TULTEPEC, Mexico (CNS) — Teams pushed papier-mache bulls laden with fireworks through the streets of this suburb on the northern outskirts of Mexico City, where much of the population makes pyrotechnics — and the market selling them exploded in a December tragedy that cost 42 lives.
Tultepec residents fashioned the bulls to celebrate the March 8 feast of St. John of God, the patron saint of fireworks makers. They also wanted to show off their talents for working with fire: the bulls were ignited after days, lighting up a night sky with fireworks.
“We have to venerate St. John of God and pay homage to those that died,” said Jose Guadalupe Gama, 23, who started in the family fireworks trade at age 8.
An estimated 30,000 people in Tultepec work full time in the fireworks trade, and local residents say they’re undeterred by the explosion in the local pyrotechnics market, even though it was the third such mishap at the retail site in 12 years.
But the tragedy and subsequent plan to pay homage to the dead with a display of fireworks in the recently concluded national fireworks fair caused uncomfortable questions for some in Mexican society and the Catholic Church about the excessive and often careless use of fireworks during feast days and other celebrations, such as Christmas. Priests could offer few cogent explanations for the excessive use of fireworks other than a fondness for fireworks in all corners of the country.
“It’s a way of expressing the joy of the fiesta, it’s making noise with sky rockets. Just like church bells ring, sky rockets explode,” said Father Hugo Valdemar Romero, spokesman for the Archdiocese of Mexico City. “It’s a very old tradition. All the rural pueblos of Mexican maintain it and urban areas, too, including Mexico City.”
The use of sky rockets — which explode with an obnoxious “Bang!” but don’t light up the night sky — causes complaints in major Mexican cities.
Social media users often complain of exploding sky rockets spooking pets, while the noise from fireworks — often exploded shortly after midnight on feast days — makes it hard to sleep. That’s especially the case for saints with strong devotions, such as Our Lady of Guadalupe, the national patroness, and St. Jude Thaddeus, whose devotees make monthly trips to a parish in central Mexico City.
Feast days often are organized by a committee outside of parishes, and priests’ proposals that the funds for fireworks be spent instead on social projects are often met with disapproval.
“There are often conflicts since some priests realized that the spending on sky rockets and fireworks is excessive,” Father Valdemar said. “Many towns continue with their traditions, in spite of frequent opposition from the church itself over the money being spent.”
Accidents often give pause. In 2013, a sky rocket hit overhead wires and ricocheted into an accumulation of fireworks, setting off an explosion that killed 16 people and injured more than 100 in the state of Tlaxcala.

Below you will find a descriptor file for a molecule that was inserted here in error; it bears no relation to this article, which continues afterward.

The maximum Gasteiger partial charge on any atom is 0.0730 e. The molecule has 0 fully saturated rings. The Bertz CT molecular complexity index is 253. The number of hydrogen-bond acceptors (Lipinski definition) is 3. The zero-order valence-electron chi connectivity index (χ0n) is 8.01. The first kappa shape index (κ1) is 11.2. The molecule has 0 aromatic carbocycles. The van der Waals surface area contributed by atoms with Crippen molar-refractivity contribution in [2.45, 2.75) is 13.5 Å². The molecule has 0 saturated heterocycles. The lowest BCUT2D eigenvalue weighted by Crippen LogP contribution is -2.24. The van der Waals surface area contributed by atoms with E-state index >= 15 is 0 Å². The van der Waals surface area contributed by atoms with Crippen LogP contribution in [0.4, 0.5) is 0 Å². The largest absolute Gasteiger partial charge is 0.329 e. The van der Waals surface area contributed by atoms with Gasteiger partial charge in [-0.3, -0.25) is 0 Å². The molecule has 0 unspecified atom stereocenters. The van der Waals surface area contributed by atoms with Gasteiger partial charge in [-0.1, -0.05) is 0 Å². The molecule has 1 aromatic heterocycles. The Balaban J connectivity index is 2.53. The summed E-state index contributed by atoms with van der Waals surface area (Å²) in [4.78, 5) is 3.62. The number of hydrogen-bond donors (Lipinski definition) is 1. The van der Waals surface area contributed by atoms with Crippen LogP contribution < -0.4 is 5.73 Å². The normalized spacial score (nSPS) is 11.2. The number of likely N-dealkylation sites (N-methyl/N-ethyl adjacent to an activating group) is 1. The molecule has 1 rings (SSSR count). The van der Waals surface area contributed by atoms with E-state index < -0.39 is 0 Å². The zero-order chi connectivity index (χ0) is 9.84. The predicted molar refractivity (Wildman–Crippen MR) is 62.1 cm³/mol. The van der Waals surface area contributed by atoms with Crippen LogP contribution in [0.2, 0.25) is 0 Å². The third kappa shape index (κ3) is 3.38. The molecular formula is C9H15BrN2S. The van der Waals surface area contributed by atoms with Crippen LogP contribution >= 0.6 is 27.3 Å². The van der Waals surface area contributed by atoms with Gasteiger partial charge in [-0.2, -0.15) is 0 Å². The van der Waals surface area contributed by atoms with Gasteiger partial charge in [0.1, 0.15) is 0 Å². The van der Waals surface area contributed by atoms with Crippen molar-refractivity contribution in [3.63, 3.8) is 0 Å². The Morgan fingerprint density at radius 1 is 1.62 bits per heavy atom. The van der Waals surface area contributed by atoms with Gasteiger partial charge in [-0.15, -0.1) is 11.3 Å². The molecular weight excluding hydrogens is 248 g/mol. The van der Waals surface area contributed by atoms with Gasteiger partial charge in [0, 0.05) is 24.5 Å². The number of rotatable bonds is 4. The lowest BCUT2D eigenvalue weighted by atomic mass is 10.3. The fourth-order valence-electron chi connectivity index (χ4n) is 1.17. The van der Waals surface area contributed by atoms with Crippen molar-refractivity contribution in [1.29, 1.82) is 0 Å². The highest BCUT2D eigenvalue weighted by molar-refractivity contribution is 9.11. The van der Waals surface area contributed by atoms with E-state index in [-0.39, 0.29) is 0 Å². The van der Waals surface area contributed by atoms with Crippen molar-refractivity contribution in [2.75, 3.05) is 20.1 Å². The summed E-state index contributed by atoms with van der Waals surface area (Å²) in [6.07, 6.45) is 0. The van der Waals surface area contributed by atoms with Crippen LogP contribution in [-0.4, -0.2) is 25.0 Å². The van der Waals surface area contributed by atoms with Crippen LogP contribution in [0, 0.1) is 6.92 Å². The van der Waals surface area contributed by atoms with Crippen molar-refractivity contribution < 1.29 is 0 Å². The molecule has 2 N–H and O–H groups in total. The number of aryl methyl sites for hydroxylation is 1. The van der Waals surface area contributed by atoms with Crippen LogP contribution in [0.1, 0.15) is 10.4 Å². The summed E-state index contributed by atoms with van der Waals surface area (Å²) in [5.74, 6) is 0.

Some priests speak of precautions — Father Valdemar said fireworks are not stored in church buildings — but most admonishments go unheeded.
“I don’t see people taking any precautions,” said Jesuit Father Pedro Arriaga, spokesman for the Diocese of San Cristobal de Las Casas in southern Chiapas state and pastor in the indigenous community of San Juan Chamula. “I’ve felt like we’ve been in risky situations sometimes, but people don’t care.”
Father Arriaga recalled performing a baptism at which attendees brought a wooden crate full of pyrotechnics into a church full of lit candles and proceeded to “refill” tubes for shooting off fireworks with gunpowder during the service.
He recognizes, though, that in the indigenous community he serves, fireworks have come to form a part of local ceremonies, and there’s a belief for some that prayers are “amplified” by exploding pyrotechnics.
“It’s combined with prayers. Here there are prayers in which the sacristans … interrupt the prayer and ask that the fireworks be ignited,” Father Arriaga said. “This (fireworks tradition) is deeply rooted in the popular religious culture.”
In Tultepec, locals venerate St. John of God and like to tell the story of how he braved fire to save patients in his burning hospital.
“This is an offering we make as pyrotechnics workers, so that he covers and protects us,” said Cesar Gomez, a local fireworks maker, who commented that Tultepec has a history of bouncing back from the “eight serious accidents” it has suffered.
Many of the pyrotechnics in Mexico come from the town of Tultepec, where families have worked in the fireworks for generations.
Accidents are a recurring issue. Explosions — including one in early March that killed four people — still occur in private homes, where clandestine manufacturing still takes place and gunpowder is stored.
Tultepec residents acknowledged suffering a stigma for so many fireworks mishaps, but seemed sanguine about it and unwilling to abandon their local traditions.
“The show must go on,” said Edgar Carranza, a local mechanic, at the St. John of God feast celebration. “We’re used to (the stigma) and tell people that God protects us here.”
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